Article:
Green groups in Minnesota, Nevada and Arizona – along with some Native American tribes – have begun pounding the drums of dissent. For example, Save the Boundary Waters opposes a Twin Metals copper mine in Minnesota; the project already has federal permits but is facing court challenges. Spokesperson Jeremy Drucker complained, “Mining companies have been using EVs and climate change as a cover to push their own agenda: profit.”
Then there is Biden’s nomination of New Mexico Native American Deb Haaland to head up his Interior Department. Native American groups have opposed the fast tracking of approval of the Resolution Copper Mine, which could supply up to a quarter of growing U.S. copper demand for 40 years. Native Americans say the mine would desecrate sacred lands. How will Haaland, and her boss, handle this touchy issue, given her ties to tribes opposing the mine and the vital role of copper to the GND?
Meanwhile, Biden continues to refer to Kamala Harris as “President-Elect” and speaks of a “Harris-Biden Administration.” One wonders how much influence VP Harris will have on Biden administration planning and policy, since she is on record as opposing almost any new domestic mining operations. Put another way, who will really be in charge of our energy and economy?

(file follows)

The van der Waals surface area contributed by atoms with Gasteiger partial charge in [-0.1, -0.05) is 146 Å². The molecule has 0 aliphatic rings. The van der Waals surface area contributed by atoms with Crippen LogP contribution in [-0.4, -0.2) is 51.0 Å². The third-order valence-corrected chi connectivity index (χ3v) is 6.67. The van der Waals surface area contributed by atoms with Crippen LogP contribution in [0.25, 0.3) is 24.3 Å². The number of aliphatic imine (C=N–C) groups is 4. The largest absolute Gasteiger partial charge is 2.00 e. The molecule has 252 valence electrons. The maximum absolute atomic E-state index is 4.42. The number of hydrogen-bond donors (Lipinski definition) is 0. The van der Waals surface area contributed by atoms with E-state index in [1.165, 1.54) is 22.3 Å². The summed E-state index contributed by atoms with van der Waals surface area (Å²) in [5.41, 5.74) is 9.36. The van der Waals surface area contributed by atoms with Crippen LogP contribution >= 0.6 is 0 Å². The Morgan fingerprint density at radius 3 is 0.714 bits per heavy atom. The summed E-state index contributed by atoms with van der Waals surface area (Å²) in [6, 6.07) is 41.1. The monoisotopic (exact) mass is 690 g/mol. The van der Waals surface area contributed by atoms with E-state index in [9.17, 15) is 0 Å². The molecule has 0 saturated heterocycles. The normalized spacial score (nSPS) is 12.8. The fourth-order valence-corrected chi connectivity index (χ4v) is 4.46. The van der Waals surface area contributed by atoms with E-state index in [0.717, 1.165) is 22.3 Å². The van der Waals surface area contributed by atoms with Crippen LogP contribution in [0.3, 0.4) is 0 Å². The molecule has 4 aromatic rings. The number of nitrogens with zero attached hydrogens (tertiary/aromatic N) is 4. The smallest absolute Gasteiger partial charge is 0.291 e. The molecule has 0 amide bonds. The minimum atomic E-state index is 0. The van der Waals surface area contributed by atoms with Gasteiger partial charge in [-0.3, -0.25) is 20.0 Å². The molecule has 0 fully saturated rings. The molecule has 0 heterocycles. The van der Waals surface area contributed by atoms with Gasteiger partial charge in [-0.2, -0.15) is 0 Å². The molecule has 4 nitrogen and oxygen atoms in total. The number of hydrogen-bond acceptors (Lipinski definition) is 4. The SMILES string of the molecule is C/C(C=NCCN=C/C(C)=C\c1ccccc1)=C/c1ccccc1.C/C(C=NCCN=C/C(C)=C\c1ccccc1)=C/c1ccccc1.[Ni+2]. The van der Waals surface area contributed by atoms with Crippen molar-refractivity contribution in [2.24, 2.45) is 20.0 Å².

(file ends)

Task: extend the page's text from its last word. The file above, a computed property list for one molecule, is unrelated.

The ultimate question is, should America be dependent on China (and Russia) to supply the tools for the new economy? Or will the Biden-Harris administration follow up on the Trump approach to rebuilding the U.S. rare-earths mining and processing industry, to avoid near-total dependence on major human rights violators? In other words, will Biden-Harris put America’s clean energy future in China's hands?
Duggan Flanakin is Director of Policy Research at the Committee For A Constructive Tomorrow (www.CFACT.org)